If we go to a great saint and discuss our earthly affairs, we waste our own time, and we waste the time of other devotees who may at least have had a chance of talking about God and of spiritual life and the Eternal Reality with the saint, if we had not taken up the time.

Yes, in sorrow or grief, or in tragedy, if a soul seeks solace from a saint, that is understandable, because he is there to give shanti. This is solace no one else can give… only a saint can give. So it is all right if a soul draws near a great saint in times of distress, in times of tragedy, in times of such darkness. But normally, we must not try to belong to any of these categories: the agnostic, the reviler, the indifferent man who is not interested, the other man who has faith and belief and is interested, but in a passing way, and the fourth, who is very much interested, who has great belief in the greatness of the saint, but has missed the point and the very purpose.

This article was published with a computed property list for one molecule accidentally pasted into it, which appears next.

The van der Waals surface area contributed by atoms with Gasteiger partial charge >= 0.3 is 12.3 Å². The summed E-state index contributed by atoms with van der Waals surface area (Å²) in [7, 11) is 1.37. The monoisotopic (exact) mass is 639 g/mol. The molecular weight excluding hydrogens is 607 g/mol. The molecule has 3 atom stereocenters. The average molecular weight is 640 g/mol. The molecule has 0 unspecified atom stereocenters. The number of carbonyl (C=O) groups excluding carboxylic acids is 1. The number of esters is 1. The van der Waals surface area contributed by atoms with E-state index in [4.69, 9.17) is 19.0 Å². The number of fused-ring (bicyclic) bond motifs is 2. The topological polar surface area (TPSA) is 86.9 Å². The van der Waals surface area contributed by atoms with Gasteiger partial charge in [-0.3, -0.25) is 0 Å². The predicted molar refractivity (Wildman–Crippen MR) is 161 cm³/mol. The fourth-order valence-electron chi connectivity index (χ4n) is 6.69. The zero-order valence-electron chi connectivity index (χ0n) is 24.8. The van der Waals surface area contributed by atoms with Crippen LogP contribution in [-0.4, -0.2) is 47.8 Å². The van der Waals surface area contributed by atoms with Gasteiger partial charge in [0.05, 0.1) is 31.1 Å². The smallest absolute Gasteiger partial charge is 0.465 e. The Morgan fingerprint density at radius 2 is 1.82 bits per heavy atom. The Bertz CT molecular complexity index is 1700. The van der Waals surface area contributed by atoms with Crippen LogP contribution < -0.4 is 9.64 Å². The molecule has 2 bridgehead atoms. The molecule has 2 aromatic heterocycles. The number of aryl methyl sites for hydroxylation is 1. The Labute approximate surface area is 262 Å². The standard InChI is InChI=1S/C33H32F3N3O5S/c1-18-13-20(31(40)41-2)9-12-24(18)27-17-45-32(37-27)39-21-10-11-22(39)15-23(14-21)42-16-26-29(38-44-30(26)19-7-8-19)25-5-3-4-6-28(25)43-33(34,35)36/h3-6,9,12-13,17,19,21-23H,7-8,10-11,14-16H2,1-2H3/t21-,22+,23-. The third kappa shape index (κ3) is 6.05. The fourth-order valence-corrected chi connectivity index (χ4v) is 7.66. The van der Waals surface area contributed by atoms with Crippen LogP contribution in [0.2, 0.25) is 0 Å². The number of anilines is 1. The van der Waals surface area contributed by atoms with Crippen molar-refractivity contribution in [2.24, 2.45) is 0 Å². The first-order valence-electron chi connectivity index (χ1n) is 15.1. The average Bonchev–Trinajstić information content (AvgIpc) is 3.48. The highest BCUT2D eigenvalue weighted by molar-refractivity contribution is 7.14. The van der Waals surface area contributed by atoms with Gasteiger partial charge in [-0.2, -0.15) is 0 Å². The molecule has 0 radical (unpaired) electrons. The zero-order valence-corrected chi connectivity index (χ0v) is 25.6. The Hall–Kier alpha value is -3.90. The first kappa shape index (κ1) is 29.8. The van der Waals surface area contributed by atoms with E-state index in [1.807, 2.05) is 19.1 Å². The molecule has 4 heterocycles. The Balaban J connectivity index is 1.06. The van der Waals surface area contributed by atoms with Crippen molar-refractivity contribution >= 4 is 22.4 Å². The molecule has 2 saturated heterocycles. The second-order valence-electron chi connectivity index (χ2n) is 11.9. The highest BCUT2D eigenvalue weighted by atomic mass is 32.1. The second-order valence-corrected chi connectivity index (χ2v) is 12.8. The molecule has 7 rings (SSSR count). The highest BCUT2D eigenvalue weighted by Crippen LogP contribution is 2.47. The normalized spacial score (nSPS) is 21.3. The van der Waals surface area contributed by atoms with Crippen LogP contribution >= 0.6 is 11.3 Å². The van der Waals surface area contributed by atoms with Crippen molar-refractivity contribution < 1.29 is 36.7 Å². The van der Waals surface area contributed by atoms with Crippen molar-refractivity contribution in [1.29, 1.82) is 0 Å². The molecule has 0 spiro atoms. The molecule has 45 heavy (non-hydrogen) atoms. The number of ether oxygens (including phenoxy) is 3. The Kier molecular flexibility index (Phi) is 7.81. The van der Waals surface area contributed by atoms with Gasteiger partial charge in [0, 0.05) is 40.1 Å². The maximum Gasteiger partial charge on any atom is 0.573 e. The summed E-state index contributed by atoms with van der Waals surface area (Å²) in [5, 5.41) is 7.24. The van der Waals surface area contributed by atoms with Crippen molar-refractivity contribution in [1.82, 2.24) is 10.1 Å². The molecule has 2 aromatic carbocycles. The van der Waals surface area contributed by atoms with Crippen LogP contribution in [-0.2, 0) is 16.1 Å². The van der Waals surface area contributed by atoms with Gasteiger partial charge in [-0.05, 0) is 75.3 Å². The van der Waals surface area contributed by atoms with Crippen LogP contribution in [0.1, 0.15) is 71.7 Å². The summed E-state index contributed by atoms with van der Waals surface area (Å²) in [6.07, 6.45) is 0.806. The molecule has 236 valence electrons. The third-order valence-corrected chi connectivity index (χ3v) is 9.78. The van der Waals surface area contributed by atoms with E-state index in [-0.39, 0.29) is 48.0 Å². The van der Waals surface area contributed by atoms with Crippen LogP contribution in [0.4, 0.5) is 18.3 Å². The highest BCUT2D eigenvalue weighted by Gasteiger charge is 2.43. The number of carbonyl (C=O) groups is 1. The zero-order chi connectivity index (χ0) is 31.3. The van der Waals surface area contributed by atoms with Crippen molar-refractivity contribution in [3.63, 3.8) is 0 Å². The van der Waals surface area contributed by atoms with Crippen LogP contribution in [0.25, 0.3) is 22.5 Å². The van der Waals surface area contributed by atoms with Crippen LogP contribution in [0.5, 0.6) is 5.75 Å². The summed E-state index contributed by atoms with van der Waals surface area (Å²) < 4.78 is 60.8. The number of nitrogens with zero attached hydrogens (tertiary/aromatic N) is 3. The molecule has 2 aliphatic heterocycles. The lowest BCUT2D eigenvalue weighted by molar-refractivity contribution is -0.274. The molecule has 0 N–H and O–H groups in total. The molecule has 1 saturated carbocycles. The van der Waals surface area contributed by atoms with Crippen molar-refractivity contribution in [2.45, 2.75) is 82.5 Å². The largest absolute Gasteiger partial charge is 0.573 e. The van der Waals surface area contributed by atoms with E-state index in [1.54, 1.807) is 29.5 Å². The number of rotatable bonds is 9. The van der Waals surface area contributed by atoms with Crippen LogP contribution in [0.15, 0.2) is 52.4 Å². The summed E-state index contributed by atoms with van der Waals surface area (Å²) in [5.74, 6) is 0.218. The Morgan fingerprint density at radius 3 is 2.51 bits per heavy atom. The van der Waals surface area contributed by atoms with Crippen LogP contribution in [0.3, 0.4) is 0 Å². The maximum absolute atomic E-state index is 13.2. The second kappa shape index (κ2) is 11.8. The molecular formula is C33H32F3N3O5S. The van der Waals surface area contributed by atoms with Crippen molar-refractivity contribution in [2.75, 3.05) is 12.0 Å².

Saints are people who try to break your delusion, who try to destroy your ignorance and clinging. They try to give you something which is more than anything this universe can ever boast or claim to be able to give you. They give you something which no object in this universe, no person, no king, no experience, not even all the persons, experiences and objects of this universe put together can give or even approach… such a great grand and glorious thing. They live to give and so we must try to know this fact about holy people, the saints and the mahatmas. We go to them for that which the world cannot give and ask for the highest from a saint and seek to be related to him in the plane of spirit, in the place of the soul, but not in the place of this material world.

Do not make it the subject of your satsanga to relate earthly affairs, but always try to know from a saint the way one should live, the way to the goal, to know about Yoga, about Vedanta, about bhakti, about bhava (feeling towards God), about vivekavichara (enquiry), about self-control, about the glory of the Divine Name, the power of prayer the importance of worship, the greatness of dharma, etc. (discrimination) and These you should seek from a saint. Is it then wrong, is it then unethical and improper to seek for earthly blessing from the saints? It is not wrong, but it is a mistake and that means you have missed the way.

The Correct Approach